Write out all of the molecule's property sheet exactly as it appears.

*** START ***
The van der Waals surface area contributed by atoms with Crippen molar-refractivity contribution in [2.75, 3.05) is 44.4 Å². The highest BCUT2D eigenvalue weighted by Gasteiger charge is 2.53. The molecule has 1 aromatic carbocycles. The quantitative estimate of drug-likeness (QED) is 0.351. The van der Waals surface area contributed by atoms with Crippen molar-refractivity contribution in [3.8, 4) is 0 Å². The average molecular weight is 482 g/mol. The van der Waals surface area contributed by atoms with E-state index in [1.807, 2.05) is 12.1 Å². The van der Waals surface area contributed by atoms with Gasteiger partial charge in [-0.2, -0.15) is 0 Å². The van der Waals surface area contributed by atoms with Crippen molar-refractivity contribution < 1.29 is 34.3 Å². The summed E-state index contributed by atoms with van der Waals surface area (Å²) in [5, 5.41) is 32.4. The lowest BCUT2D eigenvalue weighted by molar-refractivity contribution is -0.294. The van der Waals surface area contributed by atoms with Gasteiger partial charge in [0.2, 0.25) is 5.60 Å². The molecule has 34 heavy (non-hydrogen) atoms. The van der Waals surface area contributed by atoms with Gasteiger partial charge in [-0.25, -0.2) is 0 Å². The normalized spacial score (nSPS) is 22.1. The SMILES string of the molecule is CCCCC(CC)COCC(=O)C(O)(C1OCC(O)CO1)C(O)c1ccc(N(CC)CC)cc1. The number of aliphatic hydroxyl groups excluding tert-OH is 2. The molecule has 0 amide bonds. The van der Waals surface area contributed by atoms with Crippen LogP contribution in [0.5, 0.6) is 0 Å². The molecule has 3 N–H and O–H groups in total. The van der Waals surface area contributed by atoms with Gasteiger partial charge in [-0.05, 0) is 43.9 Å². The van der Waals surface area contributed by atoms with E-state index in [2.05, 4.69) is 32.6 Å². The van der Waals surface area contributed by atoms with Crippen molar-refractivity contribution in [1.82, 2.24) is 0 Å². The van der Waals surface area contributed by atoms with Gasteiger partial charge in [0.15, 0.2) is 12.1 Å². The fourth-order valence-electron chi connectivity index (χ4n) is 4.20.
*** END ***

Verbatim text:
The van der Waals surface area contributed by atoms with Crippen molar-refractivity contribution in [2.75, 3.05) is 44.4 Å². The highest BCUT2D eigenvalue weighted by Gasteiger charge is 2.53. The molecule has 1 aromatic carbocycles. The quantitative estimate of drug-likeness (QED) is 0.351. The van der Waals surface area contributed by atoms with Crippen molar-refractivity contribution in [3.8, 4) is 0 Å². The average molecular weight is 482 g/mol. The van der Waals surface area contributed by atoms with E-state index in [1.807, 2.05) is 12.1 Å². The van der Waals surface area contributed by atoms with Gasteiger partial charge in [-0.2, -0.15) is 0 Å². The van der Waals surface area contributed by atoms with Crippen molar-refractivity contribution < 1.29 is 34.3 Å². The summed E-state index contributed by atoms with van der Waals surface area (Å²) in [5, 5.41) is 32.4. The lowest BCUT2D eigenvalue weighted by molar-refractivity contribution is -0.294. The van der Waals surface area contributed by atoms with Gasteiger partial charge in [0.2, 0.25) is 5.60 Å². The molecule has 34 heavy (non-hydrogen) atoms. The van der Waals surface area contributed by atoms with Gasteiger partial charge in [-0.25, -0.2) is 0 Å². The normalized spacial score (nSPS) is 22.1. The SMILES string of the molecule is CCCCC(CC)COCC(=O)C(O)(C1OCC(O)CO1)C(O)c1ccc(N(CC)CC)cc1. The number of aliphatic hydroxyl groups excluding tert-OH is 2. The molecule has 0 amide bonds. The van der Waals surface area contributed by atoms with Crippen LogP contribution in [0.5, 0.6) is 0 Å². The molecule has 3 N–H and O–H groups in total. The van der Waals surface area contributed by atoms with Gasteiger partial charge in [-0.05, 0) is 43.9 Å². The van der Waals surface area contributed by atoms with E-state index in [2.05, 4.69) is 32.6 Å². The van der Waals surface area contributed by atoms with Crippen molar-refractivity contribution in [1.82, 2.24) is 0 Å². The van der Waals surface area contributed by atoms with Gasteiger partial charge in [0.15, 0.2) is 12.1 Å². The fourth-order valence-electron chi connectivity index (χ4n) is 4.20.